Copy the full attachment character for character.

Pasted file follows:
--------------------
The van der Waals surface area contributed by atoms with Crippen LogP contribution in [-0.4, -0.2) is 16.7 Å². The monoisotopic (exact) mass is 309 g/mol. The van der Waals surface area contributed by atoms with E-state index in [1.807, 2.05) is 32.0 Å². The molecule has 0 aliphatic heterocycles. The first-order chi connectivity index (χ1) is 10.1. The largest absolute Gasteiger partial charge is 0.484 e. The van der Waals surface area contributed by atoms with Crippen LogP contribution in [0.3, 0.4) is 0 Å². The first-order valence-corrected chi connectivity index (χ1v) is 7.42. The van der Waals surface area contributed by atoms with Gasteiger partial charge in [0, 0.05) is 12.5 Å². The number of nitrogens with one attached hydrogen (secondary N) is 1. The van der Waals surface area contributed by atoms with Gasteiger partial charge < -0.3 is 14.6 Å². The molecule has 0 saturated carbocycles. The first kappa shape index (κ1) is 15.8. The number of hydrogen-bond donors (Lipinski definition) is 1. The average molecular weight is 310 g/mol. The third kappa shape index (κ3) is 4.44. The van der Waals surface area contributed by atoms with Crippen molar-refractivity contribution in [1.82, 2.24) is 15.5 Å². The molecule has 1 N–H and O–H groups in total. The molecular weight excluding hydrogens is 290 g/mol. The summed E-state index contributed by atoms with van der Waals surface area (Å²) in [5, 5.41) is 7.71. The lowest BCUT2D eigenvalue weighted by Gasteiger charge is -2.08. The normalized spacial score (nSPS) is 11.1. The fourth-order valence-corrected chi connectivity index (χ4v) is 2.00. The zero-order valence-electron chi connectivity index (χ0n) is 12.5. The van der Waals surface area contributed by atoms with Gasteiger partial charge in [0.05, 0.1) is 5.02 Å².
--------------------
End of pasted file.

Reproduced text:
The van der Waals surface area contributed by atoms with Crippen LogP contribution in [-0.4, -0.2) is 16.7 Å². The monoisotopic (exact) mass is 309 g/mol. The van der Waals surface area contributed by atoms with E-state index in [1.807, 2.05) is 32.0 Å². The molecule has 0 aliphatic heterocycles. The first-order chi connectivity index (χ1) is 10.1. The largest absolute Gasteiger partial charge is 0.484 e. The van der Waals surface area contributed by atoms with Crippen LogP contribution in [0.3, 0.4) is 0 Å². The first-order valence-corrected chi connectivity index (χ1v) is 7.42. The van der Waals surface area contributed by atoms with Gasteiger partial charge in [0, 0.05) is 12.5 Å². The number of nitrogens with one attached hydrogen (secondary N) is 1. The van der Waals surface area contributed by atoms with Gasteiger partial charge < -0.3 is 14.6 Å². The molecule has 0 saturated carbocycles. The first kappa shape index (κ1) is 15.8. The number of hydrogen-bond donors (Lipinski definition) is 1. The average molecular weight is 310 g/mol. The third kappa shape index (κ3) is 4.44. The van der Waals surface area contributed by atoms with Crippen molar-refractivity contribution in [1.82, 2.24) is 15.5 Å². The molecule has 1 N–H and O–H groups in total. The molecular weight excluding hydrogens is 290 g/mol. The summed E-state index contributed by atoms with van der Waals surface area (Å²) in [5, 5.41) is 7.71. The lowest BCUT2D eigenvalue weighted by Gasteiger charge is -2.08. The normalized spacial score (nSPS) is 11.1. The fourth-order valence-corrected chi connectivity index (χ4v) is 2.00. The zero-order valence-electron chi connectivity index (χ0n) is 12.5. The van der Waals surface area contributed by atoms with Gasteiger partial charge in [0.05, 0.1) is 5.02 Å².